I take one 40-pin female header (hope you bought two as required on the parts list), then I use a regular 45 degree cutter ($2USD at a hardware store) to cut it to the size I need. Say I need a 6-pin female header, I take a row of female headers, clip on the 7th pin on both the pin side and the hole side, this destroys the 7th pin but after trimming the edges, I get a 6-pin header. I will then trim off the edge on the rest of the row of female pins, then cut one more time to get another header out. Remember, if you need a header with 6 pins, cut on the 7th pin so you get a complete 6-pin header. So for a 40-pin female header you will get say 8(keep)-1(break)-8(keep)-1(break)-16(keep for lcd)-1(break)-2(keep for 5V/GND)-1(break)-2(keep). Break indicates you destroy the pin to separate into the size you need. Then use the other 40-pin header row to get one more 8 and two 6. Here is an illustration:
Here is a list of the links to the vendor:
GPS module: http://www.sparkfun.com/products/465
The best way is to tape the headers to the board using masking tape. You will wrap the header with tape only leaving one pin exposed for soldering. Then solder this one pin so the header will not move when you remove the tape. After that, solder all rest pins, starting from the opposite end to the first soldered pin.
Jump pin 0 to pin 7 (purple jumper on picture). Jump pin 1 to pin 6 (green
It says V=4.1 I=120mA about the back light. This current is kind of big but with calculation, you need 7.5Ohm resistor. I would use a larger value like 150 Ohms. I don’t want my backlight to burn so bright that it reduces its life time. All you need is when the lights are turned off in the room, the back light makes the display totally visible.
This is very similar to the one dipmicro sells. The comments are quite helpful too.
For the buzzer slot, on the PCB, top hole is positive and bottom hole is negative. It is important.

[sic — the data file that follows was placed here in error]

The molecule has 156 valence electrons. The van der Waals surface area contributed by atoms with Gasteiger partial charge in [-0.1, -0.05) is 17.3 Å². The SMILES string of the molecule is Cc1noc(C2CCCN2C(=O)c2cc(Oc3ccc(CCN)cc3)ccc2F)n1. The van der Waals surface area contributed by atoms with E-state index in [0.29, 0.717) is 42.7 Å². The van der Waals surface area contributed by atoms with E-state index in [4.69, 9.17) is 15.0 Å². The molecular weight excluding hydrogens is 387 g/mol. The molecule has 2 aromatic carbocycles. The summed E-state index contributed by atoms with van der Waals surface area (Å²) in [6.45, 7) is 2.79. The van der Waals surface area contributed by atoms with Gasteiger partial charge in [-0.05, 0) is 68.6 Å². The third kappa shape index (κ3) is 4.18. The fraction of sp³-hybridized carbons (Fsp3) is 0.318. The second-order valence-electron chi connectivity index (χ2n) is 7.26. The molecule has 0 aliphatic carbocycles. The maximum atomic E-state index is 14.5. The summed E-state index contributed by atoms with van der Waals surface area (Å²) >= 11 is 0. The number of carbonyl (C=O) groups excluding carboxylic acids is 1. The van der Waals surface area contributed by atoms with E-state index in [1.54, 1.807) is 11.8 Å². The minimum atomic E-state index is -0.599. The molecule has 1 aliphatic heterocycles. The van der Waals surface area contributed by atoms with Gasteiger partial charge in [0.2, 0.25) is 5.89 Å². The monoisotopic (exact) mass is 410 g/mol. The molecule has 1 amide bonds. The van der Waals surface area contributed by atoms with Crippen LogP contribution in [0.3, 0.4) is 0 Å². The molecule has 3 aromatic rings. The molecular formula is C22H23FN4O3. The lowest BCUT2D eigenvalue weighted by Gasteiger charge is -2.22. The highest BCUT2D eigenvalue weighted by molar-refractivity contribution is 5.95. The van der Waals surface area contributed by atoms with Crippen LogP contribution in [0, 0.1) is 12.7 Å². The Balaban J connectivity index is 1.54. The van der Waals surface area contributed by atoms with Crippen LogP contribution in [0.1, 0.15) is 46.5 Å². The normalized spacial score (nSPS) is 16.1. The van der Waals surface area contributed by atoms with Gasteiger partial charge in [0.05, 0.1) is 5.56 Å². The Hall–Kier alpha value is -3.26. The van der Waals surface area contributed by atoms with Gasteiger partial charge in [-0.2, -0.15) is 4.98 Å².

For the LED, the left hole is negative and right hole is positive. You can also look at the the cut on the side of the LED, which should face left, as indicated by the white silk screen on the PCB. Normally, the short leg on the LED is negative and the cut is also negative side.
The I2C bus on ATMEGA 328 chip (heart of Arduino Duemilanove and UNO) is multiplexed on the analog pins 4 and 5. This means the hardware I2C function block is hardwired to these two pins. You can’t move these to other pins. On Arduino MEGAs, these pins are digital 20 and 21. I don’t think you can move them either. All shields that use I2C bus will have to comply.
There are software implementations of I2C bus by some people but that slows the arduino to a grinding stop. With software, arduino has to check on the I2C bus so often that it has no time to do other stuff. With hardware, arduino just gets stopped if there is something coming in and doesn’t have to check on the bus all the time. My best analogy is software checking is like tending babies, you can’t step away. Hardware I2C is like tending teenagers, you can do your stuff until they come to you with requests (often money).
Section 5 from page 3 to 4 and Table 2 on page 4 detail the pin usage on the shield. All the LCD related pins are tied to the LCDs and should not be used for other stuff. Digital 12 and 13 are not connected to anything on the shield. Use them any way you like. The button pins can be used for your sensors as long as you’re not pressing them. Among the 6 analog pins, the first 2 are connected to buttons B and A so you can use them if you don’t use these buttons. then analog 2 and 3 are channeled to the buzzer and LED, they’re free to use if you don’t connect the buzzer or LED. Analog 4 and 5 are hardwired to I2C bus so to use them, you need to remove the real time clock and EEPROM. That’s the ATMEGA requirement.